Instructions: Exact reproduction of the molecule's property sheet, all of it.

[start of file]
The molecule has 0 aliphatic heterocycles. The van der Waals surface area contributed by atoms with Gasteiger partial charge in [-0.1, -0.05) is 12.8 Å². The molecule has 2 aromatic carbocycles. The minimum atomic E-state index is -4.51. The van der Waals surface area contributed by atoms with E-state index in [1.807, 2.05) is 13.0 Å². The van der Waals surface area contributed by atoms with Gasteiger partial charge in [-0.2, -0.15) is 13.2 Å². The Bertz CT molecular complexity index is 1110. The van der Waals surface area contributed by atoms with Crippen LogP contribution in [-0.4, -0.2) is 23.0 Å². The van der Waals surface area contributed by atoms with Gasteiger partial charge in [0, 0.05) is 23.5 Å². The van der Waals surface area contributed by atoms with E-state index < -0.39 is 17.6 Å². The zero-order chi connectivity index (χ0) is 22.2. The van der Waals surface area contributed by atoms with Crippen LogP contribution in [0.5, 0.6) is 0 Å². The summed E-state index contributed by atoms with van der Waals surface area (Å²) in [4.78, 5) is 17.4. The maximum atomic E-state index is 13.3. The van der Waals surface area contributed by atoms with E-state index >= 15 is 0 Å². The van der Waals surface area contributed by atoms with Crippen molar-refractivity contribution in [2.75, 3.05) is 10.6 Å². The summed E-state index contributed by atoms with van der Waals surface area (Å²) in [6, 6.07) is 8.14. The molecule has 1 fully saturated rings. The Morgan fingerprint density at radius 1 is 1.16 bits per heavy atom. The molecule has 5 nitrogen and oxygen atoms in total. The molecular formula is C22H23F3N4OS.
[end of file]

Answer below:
The molecule has 0 aliphatic heterocycles. The van der Waals surface area contributed by atoms with Gasteiger partial charge in [-0.1, -0.05) is 12.8 Å². The molecule has 2 aromatic carbocycles. The minimum atomic E-state index is -4.51. The van der Waals surface area contributed by atoms with E-state index in [1.807, 2.05) is 13.0 Å². The van der Waals surface area contributed by atoms with Gasteiger partial charge in [-0.2, -0.15) is 13.2 Å². The Bertz CT molecular complexity index is 1110. The van der Waals surface area contributed by atoms with Crippen LogP contribution in [-0.4, -0.2) is 23.0 Å². The van der Waals surface area contributed by atoms with Gasteiger partial charge in [0, 0.05) is 23.5 Å². The van der Waals surface area contributed by atoms with E-state index < -0.39 is 17.6 Å². The zero-order chi connectivity index (χ0) is 22.2. The van der Waals surface area contributed by atoms with Crippen LogP contribution in [0.5, 0.6) is 0 Å². The summed E-state index contributed by atoms with van der Waals surface area (Å²) in [4.78, 5) is 17.4. The maximum atomic E-state index is 13.3. The van der Waals surface area contributed by atoms with E-state index >= 15 is 0 Å². The van der Waals surface area contributed by atoms with Crippen molar-refractivity contribution in [2.75, 3.05) is 10.6 Å². The summed E-state index contributed by atoms with van der Waals surface area (Å²) in [6, 6.07) is 8.14. The molecule has 1 fully saturated rings. The Morgan fingerprint density at radius 1 is 1.16 bits per heavy atom. The molecule has 5 nitrogen and oxygen atoms in total. The molecular formula is C22H23F3N4OS.